• Mobile operators and other cellular ecosystem stakeholders are also seeking to tap into vast swaths of globally and regionally harmonized unlicensed spectrum bands for the operation of 3GPP technologies. Although existing deployments are largely based on LTE-LAA technology whereby license-exempt frequencies are used in tandem with licensed anchors to expand mobile network capacity and deliver higher data rates, standalone cellular networks that can operate solely in unlicensed spectrum – without requiring an anchor carrier in licensed spectrum – are beginning to emerge as well.
  • In the coming years, with the commercial maturity of 5G NR-U technology, we also anticipate to see 5G NR deployments in unlicensed spectrum for both licensed assisted and standalone modes of operation using the 5 GHz and 6 GHz bands as well as higher frequencies in the millimeter wave range – for example, Australia’s 24.25-25.1 GHz band that is being made available for uncoordinated deployments of private 5G networks servicing locations such as factories, mining sites, hospitals and educational institutions.

The report will be of value to current and future potential investors into the shared and unlicensed spectrum LTE/5G network market, as well as LTE/5G equipment suppliers, mobile operators, MVNOs, fixed-line service providers, neutral hosts, private network operators, vertical domain specialists and other ecosystem players who wish to broaden their knowledge of the ecosystem.

For further information concerning the SNS Telecom & IT publication “The Shared & Unlicensed Spectrum LTE/5G Network Ecosystem: 2021 – 2030 – Opportunities, Challenges, Strategies & Forecasts” please visit:

https://www.snstelecom.com/shared-spectrum

For a sample please contact: info@snstelecom.com

 

About SNS Telecom & IT

Part of the SNS Worldwide group, SNS Telecom & IT is a global market intelligence and consulting firm with a primary focus on the telecommunications and information technology industries. Developed by in-house subject matter experts, our market intelligence and research reports provide unique insights on both established and emerging technologies. Our areas of coverage include but are not limited to wireless networks, 5G, LTE, SDN (Software Defined Networking), NFV (Network Functions Virtualization), IoT (Internet of Things), critical communications, big data, smart cities, smart homes, consumer electronics, wearable technologies, and vertical applications.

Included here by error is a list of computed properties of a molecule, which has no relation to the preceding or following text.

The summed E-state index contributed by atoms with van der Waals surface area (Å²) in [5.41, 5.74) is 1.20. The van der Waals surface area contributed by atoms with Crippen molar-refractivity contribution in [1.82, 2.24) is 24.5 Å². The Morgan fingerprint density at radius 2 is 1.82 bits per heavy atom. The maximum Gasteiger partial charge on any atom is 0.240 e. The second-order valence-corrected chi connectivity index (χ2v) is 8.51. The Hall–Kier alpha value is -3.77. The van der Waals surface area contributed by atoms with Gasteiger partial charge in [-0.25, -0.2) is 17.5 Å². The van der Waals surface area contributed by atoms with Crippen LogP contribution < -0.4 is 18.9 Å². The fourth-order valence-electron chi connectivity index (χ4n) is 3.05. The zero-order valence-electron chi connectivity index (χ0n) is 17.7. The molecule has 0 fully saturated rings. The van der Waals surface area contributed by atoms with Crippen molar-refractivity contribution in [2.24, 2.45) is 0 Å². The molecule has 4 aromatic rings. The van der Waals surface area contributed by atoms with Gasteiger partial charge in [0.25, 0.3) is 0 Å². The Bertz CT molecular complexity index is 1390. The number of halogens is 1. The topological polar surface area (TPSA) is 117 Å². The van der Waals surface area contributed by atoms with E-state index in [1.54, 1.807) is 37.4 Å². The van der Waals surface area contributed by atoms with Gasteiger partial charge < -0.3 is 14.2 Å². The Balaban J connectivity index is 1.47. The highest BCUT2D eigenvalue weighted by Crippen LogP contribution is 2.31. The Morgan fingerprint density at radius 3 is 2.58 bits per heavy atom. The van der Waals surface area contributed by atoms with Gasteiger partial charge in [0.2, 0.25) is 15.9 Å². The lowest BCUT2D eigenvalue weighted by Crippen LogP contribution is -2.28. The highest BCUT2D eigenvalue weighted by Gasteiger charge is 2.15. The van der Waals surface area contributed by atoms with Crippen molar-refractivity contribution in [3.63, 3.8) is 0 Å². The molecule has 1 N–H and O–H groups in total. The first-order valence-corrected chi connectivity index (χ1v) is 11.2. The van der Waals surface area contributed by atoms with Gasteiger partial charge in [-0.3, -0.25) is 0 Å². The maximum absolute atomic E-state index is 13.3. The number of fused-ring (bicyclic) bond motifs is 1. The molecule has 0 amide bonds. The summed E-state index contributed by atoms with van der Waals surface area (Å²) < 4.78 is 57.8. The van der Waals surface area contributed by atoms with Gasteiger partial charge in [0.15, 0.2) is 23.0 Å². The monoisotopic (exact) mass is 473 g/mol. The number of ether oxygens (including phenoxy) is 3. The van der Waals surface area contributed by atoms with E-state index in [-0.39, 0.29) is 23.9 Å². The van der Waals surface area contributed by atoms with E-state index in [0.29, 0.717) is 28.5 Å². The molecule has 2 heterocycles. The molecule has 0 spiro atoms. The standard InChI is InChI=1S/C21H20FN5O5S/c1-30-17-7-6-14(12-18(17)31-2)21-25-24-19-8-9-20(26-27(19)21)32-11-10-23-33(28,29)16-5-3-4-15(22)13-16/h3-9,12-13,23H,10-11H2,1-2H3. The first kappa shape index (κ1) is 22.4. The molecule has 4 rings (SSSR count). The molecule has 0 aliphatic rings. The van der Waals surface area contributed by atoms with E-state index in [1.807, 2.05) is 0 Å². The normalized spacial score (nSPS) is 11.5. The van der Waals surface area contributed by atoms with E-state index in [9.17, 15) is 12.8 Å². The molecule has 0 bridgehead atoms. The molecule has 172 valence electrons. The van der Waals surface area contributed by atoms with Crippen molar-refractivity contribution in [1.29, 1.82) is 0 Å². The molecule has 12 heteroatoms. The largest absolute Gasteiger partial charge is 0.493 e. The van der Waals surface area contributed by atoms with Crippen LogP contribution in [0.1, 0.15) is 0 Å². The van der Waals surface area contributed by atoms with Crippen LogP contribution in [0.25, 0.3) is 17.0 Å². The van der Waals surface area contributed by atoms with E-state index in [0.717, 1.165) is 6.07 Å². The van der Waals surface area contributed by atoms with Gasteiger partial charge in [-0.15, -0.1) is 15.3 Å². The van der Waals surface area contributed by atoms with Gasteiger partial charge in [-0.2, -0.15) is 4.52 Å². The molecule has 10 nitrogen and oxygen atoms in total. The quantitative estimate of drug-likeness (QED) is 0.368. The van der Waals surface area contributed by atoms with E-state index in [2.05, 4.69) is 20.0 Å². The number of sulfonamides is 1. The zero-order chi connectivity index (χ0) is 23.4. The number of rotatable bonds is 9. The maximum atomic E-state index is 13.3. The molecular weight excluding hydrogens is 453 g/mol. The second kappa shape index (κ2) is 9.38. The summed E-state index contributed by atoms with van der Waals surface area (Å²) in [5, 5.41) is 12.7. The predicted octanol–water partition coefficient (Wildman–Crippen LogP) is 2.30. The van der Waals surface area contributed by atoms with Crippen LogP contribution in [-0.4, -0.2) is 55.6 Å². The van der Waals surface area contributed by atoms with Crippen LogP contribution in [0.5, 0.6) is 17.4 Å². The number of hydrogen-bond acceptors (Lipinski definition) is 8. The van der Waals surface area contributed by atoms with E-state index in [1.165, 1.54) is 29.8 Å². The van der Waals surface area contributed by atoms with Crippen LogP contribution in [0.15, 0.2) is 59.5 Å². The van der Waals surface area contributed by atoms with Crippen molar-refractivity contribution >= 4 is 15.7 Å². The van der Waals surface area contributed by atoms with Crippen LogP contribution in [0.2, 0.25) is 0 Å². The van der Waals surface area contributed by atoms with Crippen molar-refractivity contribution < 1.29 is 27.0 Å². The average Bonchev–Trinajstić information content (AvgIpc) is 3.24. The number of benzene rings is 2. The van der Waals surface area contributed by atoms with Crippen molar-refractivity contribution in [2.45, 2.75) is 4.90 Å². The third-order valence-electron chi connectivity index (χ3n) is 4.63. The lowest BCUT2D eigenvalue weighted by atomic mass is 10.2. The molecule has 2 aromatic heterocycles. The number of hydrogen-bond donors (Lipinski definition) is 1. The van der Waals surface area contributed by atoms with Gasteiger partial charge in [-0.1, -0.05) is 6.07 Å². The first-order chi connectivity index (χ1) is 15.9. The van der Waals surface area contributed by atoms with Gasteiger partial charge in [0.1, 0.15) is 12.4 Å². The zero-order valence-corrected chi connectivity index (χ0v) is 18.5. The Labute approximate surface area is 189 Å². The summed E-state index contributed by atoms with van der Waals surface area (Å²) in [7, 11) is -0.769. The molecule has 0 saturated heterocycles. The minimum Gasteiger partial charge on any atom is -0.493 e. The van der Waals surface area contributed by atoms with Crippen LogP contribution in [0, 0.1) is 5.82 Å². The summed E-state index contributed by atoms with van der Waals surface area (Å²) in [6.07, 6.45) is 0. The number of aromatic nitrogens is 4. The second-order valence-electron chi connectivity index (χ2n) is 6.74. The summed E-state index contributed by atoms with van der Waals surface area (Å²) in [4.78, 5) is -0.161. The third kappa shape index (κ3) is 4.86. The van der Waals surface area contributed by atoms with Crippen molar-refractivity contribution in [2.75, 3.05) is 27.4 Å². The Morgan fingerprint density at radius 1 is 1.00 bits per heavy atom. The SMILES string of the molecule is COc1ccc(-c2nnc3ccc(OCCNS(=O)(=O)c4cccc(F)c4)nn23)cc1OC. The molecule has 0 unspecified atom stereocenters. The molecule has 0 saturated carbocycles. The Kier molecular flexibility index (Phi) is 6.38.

About OnGo Alliance

The OnGo Alliance believes that 4G and 5G solutions in the CBRS band, utilizing shared spectrum, can enable both in-building and outdoor coverage and capacity expansion at massive scale. In order to maximize the CBRS band’s full potential, the OnGo Alliance aims to enable a robust ecosystem towards making OnGo solutions available. The mission of the OnGo Alliance is to evangelize 4G and 5G OnGo technology, use cases and business opportunities while simultaneously driving technology developments necessary to fulfill the mission, including multi-operator capabilities. The Alliance also established an effective product certification program for OnGo equipment in the U.S. 3.5 GHz band ensuring multi-vendor interoperability. For more information, please visit www.cbrsalliance.org and follow the OnGo Alliance on LinkedIn and Twitter.

Comments are closed.